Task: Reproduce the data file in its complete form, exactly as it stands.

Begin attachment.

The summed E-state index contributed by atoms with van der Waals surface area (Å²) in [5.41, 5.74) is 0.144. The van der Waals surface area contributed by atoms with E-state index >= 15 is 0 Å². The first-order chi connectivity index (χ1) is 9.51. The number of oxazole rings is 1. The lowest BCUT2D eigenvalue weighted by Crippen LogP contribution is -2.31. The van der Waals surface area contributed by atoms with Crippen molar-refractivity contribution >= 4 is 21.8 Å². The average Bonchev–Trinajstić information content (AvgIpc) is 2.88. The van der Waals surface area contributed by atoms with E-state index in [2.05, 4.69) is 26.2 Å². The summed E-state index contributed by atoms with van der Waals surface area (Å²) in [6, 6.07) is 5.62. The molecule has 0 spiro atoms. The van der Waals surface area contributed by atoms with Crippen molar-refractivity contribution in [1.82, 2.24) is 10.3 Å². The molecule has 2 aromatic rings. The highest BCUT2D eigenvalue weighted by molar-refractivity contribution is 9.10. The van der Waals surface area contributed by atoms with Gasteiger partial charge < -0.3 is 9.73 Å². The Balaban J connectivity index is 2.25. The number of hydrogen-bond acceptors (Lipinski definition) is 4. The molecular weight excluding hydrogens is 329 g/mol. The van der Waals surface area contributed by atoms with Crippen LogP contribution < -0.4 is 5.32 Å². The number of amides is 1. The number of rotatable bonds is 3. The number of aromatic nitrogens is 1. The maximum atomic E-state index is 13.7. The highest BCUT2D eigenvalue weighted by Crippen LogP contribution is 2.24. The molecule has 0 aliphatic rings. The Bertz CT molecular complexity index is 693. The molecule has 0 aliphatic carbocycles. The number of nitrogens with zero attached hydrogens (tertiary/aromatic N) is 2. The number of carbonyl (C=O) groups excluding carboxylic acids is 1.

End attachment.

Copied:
The summed E-state index contributed by atoms with van der Waals surface area (Å²) in [5.41, 5.74) is 0.144. The van der Waals surface area contributed by atoms with E-state index >= 15 is 0 Å². The first-order chi connectivity index (χ1) is 9.51. The number of oxazole rings is 1. The lowest BCUT2D eigenvalue weighted by Crippen LogP contribution is -2.31. The van der Waals surface area contributed by atoms with Crippen molar-refractivity contribution >= 4 is 21.8 Å². The average Bonchev–Trinajstić information content (AvgIpc) is 2.88. The van der Waals surface area contributed by atoms with E-state index in [2.05, 4.69) is 26.2 Å². The summed E-state index contributed by atoms with van der Waals surface area (Å²) in [6, 6.07) is 5.62. The molecule has 0 spiro atoms. The van der Waals surface area contributed by atoms with Crippen molar-refractivity contribution in [1.82, 2.24) is 10.3 Å². The molecule has 2 aromatic rings. The highest BCUT2D eigenvalue weighted by molar-refractivity contribution is 9.10. The van der Waals surface area contributed by atoms with Gasteiger partial charge < -0.3 is 9.73 Å². The Balaban J connectivity index is 2.25. The number of hydrogen-bond acceptors (Lipinski definition) is 4. The molecular weight excluding hydrogens is 329 g/mol. The van der Waals surface area contributed by atoms with Crippen LogP contribution < -0.4 is 5.32 Å². The number of amides is 1. The number of rotatable bonds is 3. The number of aromatic nitrogens is 1. The maximum atomic E-state index is 13.7. The highest BCUT2D eigenvalue weighted by Crippen LogP contribution is 2.24. The molecule has 0 aliphatic rings. The Bertz CT molecular complexity index is 693. The molecule has 0 aliphatic carbocycles. The number of nitrogens with zero attached hydrogens (tertiary/aromatic N) is 2. The number of carbonyl (C=O) groups excluding carboxylic acids is 1.